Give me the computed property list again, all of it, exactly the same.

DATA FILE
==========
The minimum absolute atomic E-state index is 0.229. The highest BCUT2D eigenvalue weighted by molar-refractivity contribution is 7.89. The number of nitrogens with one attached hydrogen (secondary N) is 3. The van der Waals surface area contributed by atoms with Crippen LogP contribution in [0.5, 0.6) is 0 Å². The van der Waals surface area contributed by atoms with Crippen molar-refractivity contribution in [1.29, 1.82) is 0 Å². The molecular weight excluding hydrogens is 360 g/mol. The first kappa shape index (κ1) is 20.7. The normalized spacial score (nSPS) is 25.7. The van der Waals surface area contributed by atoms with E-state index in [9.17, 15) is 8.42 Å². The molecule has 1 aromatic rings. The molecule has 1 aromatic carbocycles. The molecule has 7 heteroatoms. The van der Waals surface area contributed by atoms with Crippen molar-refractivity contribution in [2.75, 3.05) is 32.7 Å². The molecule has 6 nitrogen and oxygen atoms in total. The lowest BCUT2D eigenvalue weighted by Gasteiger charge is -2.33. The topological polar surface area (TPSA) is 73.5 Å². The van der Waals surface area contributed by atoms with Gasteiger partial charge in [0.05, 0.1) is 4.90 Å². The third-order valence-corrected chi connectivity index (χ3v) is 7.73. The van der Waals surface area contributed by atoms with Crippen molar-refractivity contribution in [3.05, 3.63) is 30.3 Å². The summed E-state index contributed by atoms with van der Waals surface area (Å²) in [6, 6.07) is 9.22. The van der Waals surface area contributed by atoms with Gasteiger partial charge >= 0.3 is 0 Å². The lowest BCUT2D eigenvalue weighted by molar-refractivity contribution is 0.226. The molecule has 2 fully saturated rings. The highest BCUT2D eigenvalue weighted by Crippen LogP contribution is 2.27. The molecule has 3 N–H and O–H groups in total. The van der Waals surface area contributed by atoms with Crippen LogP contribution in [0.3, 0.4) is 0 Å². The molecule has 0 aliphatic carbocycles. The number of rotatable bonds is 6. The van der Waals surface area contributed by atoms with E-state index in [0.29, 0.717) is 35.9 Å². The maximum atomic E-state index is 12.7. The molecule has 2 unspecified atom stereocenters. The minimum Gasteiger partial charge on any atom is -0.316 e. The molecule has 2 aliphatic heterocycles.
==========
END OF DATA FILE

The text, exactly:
The minimum absolute atomic E-state index is 0.229. The highest BCUT2D eigenvalue weighted by molar-refractivity contribution is 7.89. The number of nitrogens with one attached hydrogen (secondary N) is 3. The van der Waals surface area contributed by atoms with Crippen LogP contribution in [0.5, 0.6) is 0 Å². The van der Waals surface area contributed by atoms with Crippen molar-refractivity contribution in [1.29, 1.82) is 0 Å². The molecular weight excluding hydrogens is 360 g/mol. The first kappa shape index (κ1) is 20.7. The normalized spacial score (nSPS) is 25.7. The van der Waals surface area contributed by atoms with E-state index in [9.17, 15) is 8.42 Å². The molecule has 1 aromatic rings. The molecule has 1 aromatic carbocycles. The molecule has 7 heteroatoms. The van der Waals surface area contributed by atoms with Crippen molar-refractivity contribution in [2.75, 3.05) is 32.7 Å². The molecule has 6 nitrogen and oxygen atoms in total. The lowest BCUT2D eigenvalue weighted by Gasteiger charge is -2.33. The topological polar surface area (TPSA) is 73.5 Å². The van der Waals surface area contributed by atoms with Gasteiger partial charge in [0.05, 0.1) is 4.90 Å². The third-order valence-corrected chi connectivity index (χ3v) is 7.73. The van der Waals surface area contributed by atoms with Crippen molar-refractivity contribution in [3.05, 3.63) is 30.3 Å². The summed E-state index contributed by atoms with van der Waals surface area (Å²) in [6, 6.07) is 9.22. The van der Waals surface area contributed by atoms with Gasteiger partial charge >= 0.3 is 0 Å². The lowest BCUT2D eigenvalue weighted by molar-refractivity contribution is 0.226. The molecule has 2 fully saturated rings. The highest BCUT2D eigenvalue weighted by Crippen LogP contribution is 2.27. The molecule has 3 N–H and O–H groups in total. The van der Waals surface area contributed by atoms with Crippen LogP contribution in [0.3, 0.4) is 0 Å². The molecule has 0 aliphatic carbocycles. The number of rotatable bonds is 6. The van der Waals surface area contributed by atoms with E-state index in [0.29, 0.717) is 35.9 Å². The maximum atomic E-state index is 12.7. The molecule has 2 unspecified atom stereocenters. The minimum Gasteiger partial charge on any atom is -0.316 e. The molecule has 2 aliphatic heterocycles.